Hungary is on my mind
September 22, 2006
I took this picture last March while visiting Budapest, Hungary . It is a memorial to the 1956 revolution against the Soviets in Hungary. This October marks the 50th anniversary of that failed revolution. I did a paper on the revolution when I was in college.
I find it ironic that as we approach the 50th anniversary of that event, Budapest is experiencing riots and protests. As I read the reports of what happened earlier this week, it reminded me of the accounts that I read about the first days of the 1956 revolution.
This week, people began demostrating after a tape was leaked in which the prime minister admitted to lying to the public in order to win the election last April. On Tuesday night, the protests became violent as uglier elements of the crowd stormed the state run television station and looted it. Cars were set on fire. There was also a protest in front of the socialist’s headquarters. Today the protesters are not met with tanks and bullets, as in 1956, but by water cannons and tear gas.
The current prime minister made comments at his socialists’ party retreat in May, just after being re-elected. He admitted that the party had not done anything in the government for the previous 4 years and that they had lied about the state of the economy and planned reforms. One of his comments was that, “We lied in the morning, we lied in the evening…” Supposely he made the comments as part of a speech to wake up the party to the economic situation that has been lied about for at least the past four years. A tape of this speech was leaked to the public on Sunday. The prime minister is claiming that his comments did not only include his party but the previous governments of the last 10-15 years.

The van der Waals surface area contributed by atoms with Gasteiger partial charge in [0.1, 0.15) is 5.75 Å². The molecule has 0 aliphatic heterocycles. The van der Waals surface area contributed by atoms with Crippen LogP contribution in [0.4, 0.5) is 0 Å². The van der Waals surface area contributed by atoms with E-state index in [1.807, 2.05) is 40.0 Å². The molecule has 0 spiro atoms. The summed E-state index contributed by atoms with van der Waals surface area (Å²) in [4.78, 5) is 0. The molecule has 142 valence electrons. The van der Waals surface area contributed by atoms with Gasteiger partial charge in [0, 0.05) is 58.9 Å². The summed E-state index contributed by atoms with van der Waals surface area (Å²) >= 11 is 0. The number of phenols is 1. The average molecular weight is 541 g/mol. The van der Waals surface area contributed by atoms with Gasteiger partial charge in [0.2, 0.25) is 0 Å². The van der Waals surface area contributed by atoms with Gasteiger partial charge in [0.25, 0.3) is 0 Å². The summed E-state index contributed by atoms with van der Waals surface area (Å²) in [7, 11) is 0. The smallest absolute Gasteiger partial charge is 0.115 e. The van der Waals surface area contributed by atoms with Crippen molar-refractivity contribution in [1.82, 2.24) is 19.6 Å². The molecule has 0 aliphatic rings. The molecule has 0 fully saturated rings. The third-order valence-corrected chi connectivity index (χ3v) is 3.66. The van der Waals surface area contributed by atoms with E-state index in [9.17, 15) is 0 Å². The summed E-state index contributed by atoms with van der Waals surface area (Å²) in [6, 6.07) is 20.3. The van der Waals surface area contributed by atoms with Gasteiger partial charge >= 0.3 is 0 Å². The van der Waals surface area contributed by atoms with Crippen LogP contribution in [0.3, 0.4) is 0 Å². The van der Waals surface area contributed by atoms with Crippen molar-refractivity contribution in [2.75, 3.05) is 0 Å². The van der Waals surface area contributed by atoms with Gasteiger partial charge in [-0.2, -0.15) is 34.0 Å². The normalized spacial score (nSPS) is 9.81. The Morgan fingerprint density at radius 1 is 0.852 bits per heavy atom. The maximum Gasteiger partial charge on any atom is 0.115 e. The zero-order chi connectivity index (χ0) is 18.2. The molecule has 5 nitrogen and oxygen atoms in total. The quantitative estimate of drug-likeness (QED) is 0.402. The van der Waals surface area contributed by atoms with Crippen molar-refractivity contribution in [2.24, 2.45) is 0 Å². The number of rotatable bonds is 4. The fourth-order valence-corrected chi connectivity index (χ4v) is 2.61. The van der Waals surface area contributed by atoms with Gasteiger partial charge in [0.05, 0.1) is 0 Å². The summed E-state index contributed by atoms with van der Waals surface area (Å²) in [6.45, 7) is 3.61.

From what I read, the demonstrations last night were peaceful but there are fears that they could turn violent again over the weekend. I think this current situation highlights the moral crisis in this country. It is a moral crisis with its roots in the communist system and the atheistic philosophies which provide no basis for morality.
One of the reasons that I continue to go back to Hungary is to address this issue with individuals as I explain how the God who created them wants to have a personal relationship with them. Only Christ can transform our corrupt hearts and lives. I just pray that Hungarians will find Christ in the midst of the current turmoil.